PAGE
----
Dr. Ayaka Yanagida, a research associate at the Graduate School of Agricultural and Life Sciences

“We were trying to create a mouse fetus without using sperm and egg. We created a fertilized egglike structure from stem cells and implanted that in the body of a female mouse to see if it could develop into a fetus,” Yanagida said. “The research was very interesting. It was an area that was largely unknown back then, but I think many researchers around the world were plugging away quietly with the aspiration of creating a fetus.”

To Yanagida’s surprise, one day, a female mouse involved in the experiment gave birth to mice babies. “I was so excited thinking that I was witnessing a phenomenon that was being observed for the first time in the world. It was a kind of excitement that I never felt before,” Yanagida said, recalling the moment she saw the newborn mice.

What she later learned, however, was that there was an error in the experiment and the babies were born as a result of normal mating. “The female mouse was supposed to mate with a vasectomized male mouse to induce pseudopregnancy — a state in which the female body thinks it’s pregnant, when it isn’t, and undergoes changes consistent with pregnancy. We were to then implant fertilized egglike structures made from stem cells into the female mouse,” Yanagida explained. “But we found out that the vasectomy was unsuccessful and the babies were born as a result of normal mating.” Regardless of this failure, Yanagida said the sensation she felt when she saw the baby mice has stayed with her ever since and has remained a driving force behind her research.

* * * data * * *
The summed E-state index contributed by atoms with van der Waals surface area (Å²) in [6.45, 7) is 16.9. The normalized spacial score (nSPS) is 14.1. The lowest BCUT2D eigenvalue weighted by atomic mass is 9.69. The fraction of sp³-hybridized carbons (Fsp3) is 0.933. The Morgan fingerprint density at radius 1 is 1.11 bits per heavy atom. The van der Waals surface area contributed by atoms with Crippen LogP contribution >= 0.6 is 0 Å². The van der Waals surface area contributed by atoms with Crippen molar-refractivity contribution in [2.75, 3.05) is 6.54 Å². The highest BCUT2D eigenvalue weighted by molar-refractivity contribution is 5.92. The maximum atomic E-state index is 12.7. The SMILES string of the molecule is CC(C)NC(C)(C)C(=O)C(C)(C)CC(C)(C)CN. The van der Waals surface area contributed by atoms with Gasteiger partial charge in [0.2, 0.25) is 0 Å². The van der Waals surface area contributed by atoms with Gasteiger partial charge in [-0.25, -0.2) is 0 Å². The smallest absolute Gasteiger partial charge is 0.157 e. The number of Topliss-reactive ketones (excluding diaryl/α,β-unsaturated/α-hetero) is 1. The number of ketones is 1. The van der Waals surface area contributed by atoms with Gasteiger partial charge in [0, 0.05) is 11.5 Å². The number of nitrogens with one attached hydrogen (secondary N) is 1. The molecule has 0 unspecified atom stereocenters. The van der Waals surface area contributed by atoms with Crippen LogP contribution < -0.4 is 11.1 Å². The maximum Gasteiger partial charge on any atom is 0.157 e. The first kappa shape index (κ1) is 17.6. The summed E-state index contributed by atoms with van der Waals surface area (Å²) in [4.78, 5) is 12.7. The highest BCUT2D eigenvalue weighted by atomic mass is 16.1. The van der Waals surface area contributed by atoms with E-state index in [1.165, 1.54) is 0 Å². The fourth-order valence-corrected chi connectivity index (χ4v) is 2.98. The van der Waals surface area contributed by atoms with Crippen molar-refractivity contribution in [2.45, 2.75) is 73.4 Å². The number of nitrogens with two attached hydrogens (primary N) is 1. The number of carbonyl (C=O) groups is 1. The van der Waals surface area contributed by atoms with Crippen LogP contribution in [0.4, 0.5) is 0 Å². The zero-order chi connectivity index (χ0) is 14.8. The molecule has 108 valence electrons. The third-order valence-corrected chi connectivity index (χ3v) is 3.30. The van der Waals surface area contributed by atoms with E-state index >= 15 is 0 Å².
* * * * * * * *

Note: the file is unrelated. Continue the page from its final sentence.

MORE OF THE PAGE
After developing a strong interest in the “beginning of life” of a human organism, Yanagida entered the Graduate School of Medicine to conduct embryo-related research. She joined the laboratory of then-Professor Hiromitsu Nakauchi, who has been leading a project to grow human organs in animals, and engaged in research on liver regeneration using induced pluripotent stem (iPS) cells and embryo manipulation, among other studies. After receiving a doctorate and working as a postdoctoral fellow for a year, she moved to the University of Cambridge in the U.K. There, Yanagida was involved in embryo and stem cell research, and subsequently from the fourth year, she also started working on creating a blastocyst — a ball of cells that develops into the fetus and placenta — using human stem cells. A study on embryo shapes, the culmination of her six years’ research in the U.K., was published in the scientific journal Cell in 2022.